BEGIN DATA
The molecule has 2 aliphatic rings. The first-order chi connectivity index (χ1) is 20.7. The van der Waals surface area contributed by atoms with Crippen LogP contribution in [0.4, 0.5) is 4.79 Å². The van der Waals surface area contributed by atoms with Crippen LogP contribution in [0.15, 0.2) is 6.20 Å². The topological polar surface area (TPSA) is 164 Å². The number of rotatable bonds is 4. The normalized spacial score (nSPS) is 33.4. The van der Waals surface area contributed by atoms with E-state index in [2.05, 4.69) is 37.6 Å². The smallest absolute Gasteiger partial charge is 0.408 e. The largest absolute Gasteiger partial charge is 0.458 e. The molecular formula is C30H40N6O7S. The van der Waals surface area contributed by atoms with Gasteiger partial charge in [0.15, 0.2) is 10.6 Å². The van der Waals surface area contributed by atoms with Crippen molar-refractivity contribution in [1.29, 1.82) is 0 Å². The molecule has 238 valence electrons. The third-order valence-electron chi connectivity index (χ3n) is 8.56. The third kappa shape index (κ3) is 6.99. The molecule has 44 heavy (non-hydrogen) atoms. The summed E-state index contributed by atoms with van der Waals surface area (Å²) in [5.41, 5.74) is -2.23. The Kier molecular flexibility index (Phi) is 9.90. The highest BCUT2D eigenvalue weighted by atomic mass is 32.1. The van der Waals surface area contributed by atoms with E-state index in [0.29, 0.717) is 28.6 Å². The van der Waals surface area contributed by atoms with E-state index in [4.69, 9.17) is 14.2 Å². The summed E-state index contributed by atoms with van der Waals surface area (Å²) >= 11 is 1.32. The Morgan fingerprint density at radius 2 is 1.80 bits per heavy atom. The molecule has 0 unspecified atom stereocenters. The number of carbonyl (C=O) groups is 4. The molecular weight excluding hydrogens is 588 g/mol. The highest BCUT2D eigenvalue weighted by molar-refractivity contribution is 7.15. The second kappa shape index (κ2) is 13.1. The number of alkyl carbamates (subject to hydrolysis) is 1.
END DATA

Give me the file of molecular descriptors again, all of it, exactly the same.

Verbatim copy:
The molecule has 2 aliphatic rings. The first-order chi connectivity index (χ1) is 20.7. The van der Waals surface area contributed by atoms with Crippen LogP contribution in [0.4, 0.5) is 4.79 Å². The van der Waals surface area contributed by atoms with Crippen LogP contribution in [0.15, 0.2) is 6.20 Å². The topological polar surface area (TPSA) is 164 Å². The number of rotatable bonds is 4. The normalized spacial score (nSPS) is 33.4. The van der Waals surface area contributed by atoms with E-state index in [2.05, 4.69) is 37.6 Å². The smallest absolute Gasteiger partial charge is 0.408 e. The largest absolute Gasteiger partial charge is 0.458 e. The molecular formula is C30H40N6O7S. The van der Waals surface area contributed by atoms with Gasteiger partial charge in [0.15, 0.2) is 10.6 Å². The van der Waals surface area contributed by atoms with Crippen molar-refractivity contribution in [1.29, 1.82) is 0 Å². The molecule has 238 valence electrons. The third-order valence-electron chi connectivity index (χ3n) is 8.56. The third kappa shape index (κ3) is 6.99. The molecule has 44 heavy (non-hydrogen) atoms. The summed E-state index contributed by atoms with van der Waals surface area (Å²) in [5.41, 5.74) is -2.23. The Kier molecular flexibility index (Phi) is 9.90. The highest BCUT2D eigenvalue weighted by atomic mass is 32.1. The van der Waals surface area contributed by atoms with E-state index in [0.29, 0.717) is 28.6 Å². The van der Waals surface area contributed by atoms with E-state index in [4.69, 9.17) is 14.2 Å². The summed E-state index contributed by atoms with van der Waals surface area (Å²) >= 11 is 1.32. The Morgan fingerprint density at radius 2 is 1.80 bits per heavy atom. The molecule has 0 unspecified atom stereocenters. The number of carbonyl (C=O) groups is 4. The molecular weight excluding hydrogens is 588 g/mol. The highest BCUT2D eigenvalue weighted by molar-refractivity contribution is 7.15. The second kappa shape index (κ2) is 13.1. The number of alkyl carbamates (subject to hydrolysis) is 1.